History is the explanation of change over time. A constant characteristic of history is that it is grounded in fact and actuality. However, the re-telling of concrete events must be perfectly crafted to provide meaning and efficiently relay experiences. Such crafting requires a number of various artistic literary aspects. History is not so much glorious as it is concrete and faithful- if a given event has occurred than it is possible, but if it has not yet occurred, it is not certain. Various philosophers have assorted opinions of what makes history distinct; however, each agrees in one steady characteristic of history: that it discerns truth while being constrained by facts. Author Norma Thompson believes history's purpose is to describe any given event, not to recount the event itself. Thompson agrees that is it the "responsibility of historians to extract from their retellings of events any traces of myth." Therefore, historians necessitate the discipline to extract. This obedience can be perceived as a rare art form. Author Jacqueline de Romilly understands Greek history as the rise and fall of men. She writes that the history of the Greeks follows a cyclic pattern that is strictly factual and logically methodical. De Romilly goes on to comment that the rise and fall of man was mingled in those who wrote about history, but also "in the very existence of man." Another writer, Francois de Polignac, focuses on the connection of social and spatial aspects in relation to history, commenting that "the religious factor was at the heart of the debate." While there does, indeed, exist other ways of relaying past events, history as a literary genre is multi-faceted. The writing of history has the ability to balance its factual nature while juxtaposing the perfect amount of inventive aspects such as comedy, tragedy, and epic poetry. This very precision in itself is a form of art.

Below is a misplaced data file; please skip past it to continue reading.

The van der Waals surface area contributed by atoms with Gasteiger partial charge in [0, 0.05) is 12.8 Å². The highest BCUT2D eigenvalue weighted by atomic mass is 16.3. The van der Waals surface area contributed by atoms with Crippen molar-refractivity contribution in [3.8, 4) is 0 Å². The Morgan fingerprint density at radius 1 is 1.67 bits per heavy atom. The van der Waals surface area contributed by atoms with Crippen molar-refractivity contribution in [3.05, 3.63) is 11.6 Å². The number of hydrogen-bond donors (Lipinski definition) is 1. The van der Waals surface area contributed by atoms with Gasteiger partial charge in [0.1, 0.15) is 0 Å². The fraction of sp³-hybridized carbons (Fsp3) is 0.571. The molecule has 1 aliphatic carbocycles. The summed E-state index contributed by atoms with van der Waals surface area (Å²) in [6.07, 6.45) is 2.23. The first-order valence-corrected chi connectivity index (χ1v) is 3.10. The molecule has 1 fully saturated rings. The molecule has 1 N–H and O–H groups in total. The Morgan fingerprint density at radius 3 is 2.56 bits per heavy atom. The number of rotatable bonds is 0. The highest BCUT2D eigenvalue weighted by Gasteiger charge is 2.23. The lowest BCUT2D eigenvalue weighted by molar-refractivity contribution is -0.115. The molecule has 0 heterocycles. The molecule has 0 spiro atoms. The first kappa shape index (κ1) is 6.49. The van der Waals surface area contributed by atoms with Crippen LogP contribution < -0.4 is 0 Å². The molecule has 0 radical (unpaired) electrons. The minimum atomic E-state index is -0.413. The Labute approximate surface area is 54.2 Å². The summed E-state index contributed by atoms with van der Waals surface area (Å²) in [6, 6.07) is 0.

In order for a work to be deemed as historical, its elements must...
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